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KELLY Program teacher Everette Thompson gets ready for a school day.
KELLY Program teacher Everette Thompson gets ready for a school day.

Two schools, one campus: How two Arizona school programs are dishing up double servings of care

Posted On: 2017-05-18 08:49 AM
From AZCentral.com...


By Kelsey Butler, for Edkey Inc.

Most schools just focus on their students' academic achievements, but one charter school in Arizona offers kids a more holistic approach to wellness for double the personal care in one convenient location.

In the past year, the Kinetic Energy Learning Labs for Youth, or KELLY Program, which works with emotionally disabled private placement students ranging from Kindergarten through high school, has brought an additional student-centric agenda to the Children First Leadership Academy campus.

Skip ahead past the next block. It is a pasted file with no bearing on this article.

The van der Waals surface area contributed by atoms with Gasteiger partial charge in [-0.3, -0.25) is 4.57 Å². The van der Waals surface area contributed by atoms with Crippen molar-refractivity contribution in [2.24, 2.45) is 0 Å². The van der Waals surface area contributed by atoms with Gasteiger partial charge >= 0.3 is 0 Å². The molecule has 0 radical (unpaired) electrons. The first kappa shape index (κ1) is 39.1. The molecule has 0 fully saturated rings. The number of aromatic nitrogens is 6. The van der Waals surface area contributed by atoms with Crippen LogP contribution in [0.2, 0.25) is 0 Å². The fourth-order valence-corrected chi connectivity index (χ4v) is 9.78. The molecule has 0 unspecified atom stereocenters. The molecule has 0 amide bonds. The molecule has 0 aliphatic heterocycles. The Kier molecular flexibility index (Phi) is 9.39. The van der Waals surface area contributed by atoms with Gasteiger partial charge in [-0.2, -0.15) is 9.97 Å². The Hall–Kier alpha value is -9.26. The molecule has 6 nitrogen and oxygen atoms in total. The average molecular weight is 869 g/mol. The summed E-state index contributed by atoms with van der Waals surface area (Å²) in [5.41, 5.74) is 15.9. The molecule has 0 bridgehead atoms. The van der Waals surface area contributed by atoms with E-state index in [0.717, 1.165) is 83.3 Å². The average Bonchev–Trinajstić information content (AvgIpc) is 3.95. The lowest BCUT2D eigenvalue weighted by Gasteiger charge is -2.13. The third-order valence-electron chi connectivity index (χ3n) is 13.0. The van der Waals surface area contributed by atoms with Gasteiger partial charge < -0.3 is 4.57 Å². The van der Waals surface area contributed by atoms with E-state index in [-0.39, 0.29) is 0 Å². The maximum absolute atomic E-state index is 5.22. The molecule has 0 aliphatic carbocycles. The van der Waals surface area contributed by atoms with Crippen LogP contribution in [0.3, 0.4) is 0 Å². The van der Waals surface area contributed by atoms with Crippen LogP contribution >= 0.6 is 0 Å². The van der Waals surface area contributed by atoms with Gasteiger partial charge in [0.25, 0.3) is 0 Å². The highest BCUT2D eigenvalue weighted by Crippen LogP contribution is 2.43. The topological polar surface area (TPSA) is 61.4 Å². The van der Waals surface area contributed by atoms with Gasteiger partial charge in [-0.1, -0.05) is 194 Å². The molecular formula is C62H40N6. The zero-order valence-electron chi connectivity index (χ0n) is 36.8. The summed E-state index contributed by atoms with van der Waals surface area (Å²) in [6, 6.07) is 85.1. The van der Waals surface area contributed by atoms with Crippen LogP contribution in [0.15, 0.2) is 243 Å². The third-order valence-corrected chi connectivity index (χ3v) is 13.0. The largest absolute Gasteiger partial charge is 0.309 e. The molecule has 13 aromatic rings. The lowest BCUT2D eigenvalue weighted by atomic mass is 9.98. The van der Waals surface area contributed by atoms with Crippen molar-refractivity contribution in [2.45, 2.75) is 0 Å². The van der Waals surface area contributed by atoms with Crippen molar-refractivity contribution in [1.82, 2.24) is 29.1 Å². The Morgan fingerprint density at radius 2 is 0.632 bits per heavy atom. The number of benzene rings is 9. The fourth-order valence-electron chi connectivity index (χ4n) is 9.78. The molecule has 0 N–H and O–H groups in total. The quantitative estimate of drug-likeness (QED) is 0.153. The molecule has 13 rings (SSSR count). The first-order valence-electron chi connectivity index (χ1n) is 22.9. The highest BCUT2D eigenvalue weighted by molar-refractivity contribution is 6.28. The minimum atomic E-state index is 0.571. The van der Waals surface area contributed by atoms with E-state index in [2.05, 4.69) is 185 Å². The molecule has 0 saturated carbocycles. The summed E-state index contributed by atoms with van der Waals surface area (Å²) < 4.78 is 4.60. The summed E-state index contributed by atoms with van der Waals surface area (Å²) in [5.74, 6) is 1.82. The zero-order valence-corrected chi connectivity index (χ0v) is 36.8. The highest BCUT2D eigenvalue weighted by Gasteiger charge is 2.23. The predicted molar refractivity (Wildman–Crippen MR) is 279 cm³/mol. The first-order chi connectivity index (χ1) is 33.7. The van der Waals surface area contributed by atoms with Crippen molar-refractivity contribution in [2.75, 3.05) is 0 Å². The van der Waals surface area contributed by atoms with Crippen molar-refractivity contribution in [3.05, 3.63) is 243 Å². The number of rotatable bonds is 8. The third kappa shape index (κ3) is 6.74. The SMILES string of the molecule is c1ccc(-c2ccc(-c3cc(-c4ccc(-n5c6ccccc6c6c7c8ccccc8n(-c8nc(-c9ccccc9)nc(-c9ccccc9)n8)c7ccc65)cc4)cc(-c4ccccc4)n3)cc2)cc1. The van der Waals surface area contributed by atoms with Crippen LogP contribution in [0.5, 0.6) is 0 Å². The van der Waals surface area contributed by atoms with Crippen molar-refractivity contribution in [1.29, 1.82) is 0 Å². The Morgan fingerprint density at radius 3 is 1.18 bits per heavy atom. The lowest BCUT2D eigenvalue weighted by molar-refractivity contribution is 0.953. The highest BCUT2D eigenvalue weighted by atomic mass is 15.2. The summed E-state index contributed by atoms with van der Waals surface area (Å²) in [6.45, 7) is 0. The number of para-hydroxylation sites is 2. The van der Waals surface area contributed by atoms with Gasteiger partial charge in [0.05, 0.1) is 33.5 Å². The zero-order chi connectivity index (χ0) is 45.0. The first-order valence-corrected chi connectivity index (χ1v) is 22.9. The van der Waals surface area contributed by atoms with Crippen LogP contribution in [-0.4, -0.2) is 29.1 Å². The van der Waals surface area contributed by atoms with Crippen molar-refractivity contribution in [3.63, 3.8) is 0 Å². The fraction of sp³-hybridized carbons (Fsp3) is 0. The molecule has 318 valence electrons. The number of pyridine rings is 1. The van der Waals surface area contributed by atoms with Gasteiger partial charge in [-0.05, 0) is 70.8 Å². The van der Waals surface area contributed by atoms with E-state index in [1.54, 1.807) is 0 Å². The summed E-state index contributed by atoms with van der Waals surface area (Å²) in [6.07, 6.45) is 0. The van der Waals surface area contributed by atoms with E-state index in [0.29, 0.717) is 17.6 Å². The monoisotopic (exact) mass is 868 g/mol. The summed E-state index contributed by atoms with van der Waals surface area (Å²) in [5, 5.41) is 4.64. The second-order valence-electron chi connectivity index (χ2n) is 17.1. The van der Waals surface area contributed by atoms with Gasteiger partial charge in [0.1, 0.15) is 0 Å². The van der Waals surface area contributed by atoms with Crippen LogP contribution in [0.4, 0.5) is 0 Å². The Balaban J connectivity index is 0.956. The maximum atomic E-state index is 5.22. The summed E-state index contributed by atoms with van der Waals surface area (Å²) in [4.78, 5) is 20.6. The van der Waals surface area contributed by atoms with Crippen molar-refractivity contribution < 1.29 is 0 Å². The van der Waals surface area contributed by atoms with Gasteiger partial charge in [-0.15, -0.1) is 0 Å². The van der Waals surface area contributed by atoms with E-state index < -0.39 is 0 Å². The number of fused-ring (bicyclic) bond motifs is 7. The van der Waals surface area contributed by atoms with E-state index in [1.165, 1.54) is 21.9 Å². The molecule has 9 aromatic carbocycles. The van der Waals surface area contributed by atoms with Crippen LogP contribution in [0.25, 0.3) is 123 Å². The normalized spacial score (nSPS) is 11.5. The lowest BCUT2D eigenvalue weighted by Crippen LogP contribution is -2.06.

At the eight-year-old KELLY program, staffers make sure to focus on the positive for its students who are working to be reintegrated into the traditional student population.

"Many [private placement programs for emotionally disabled students] use restraints or seclusion rooms to deal with issues," Shelbi Baros, school psychologist at the KELLY program, said. "We are the only charter program that does not do that. There's no negative reinforcement; it's all positive. We monitor and reward positive and socially appropriate behavior."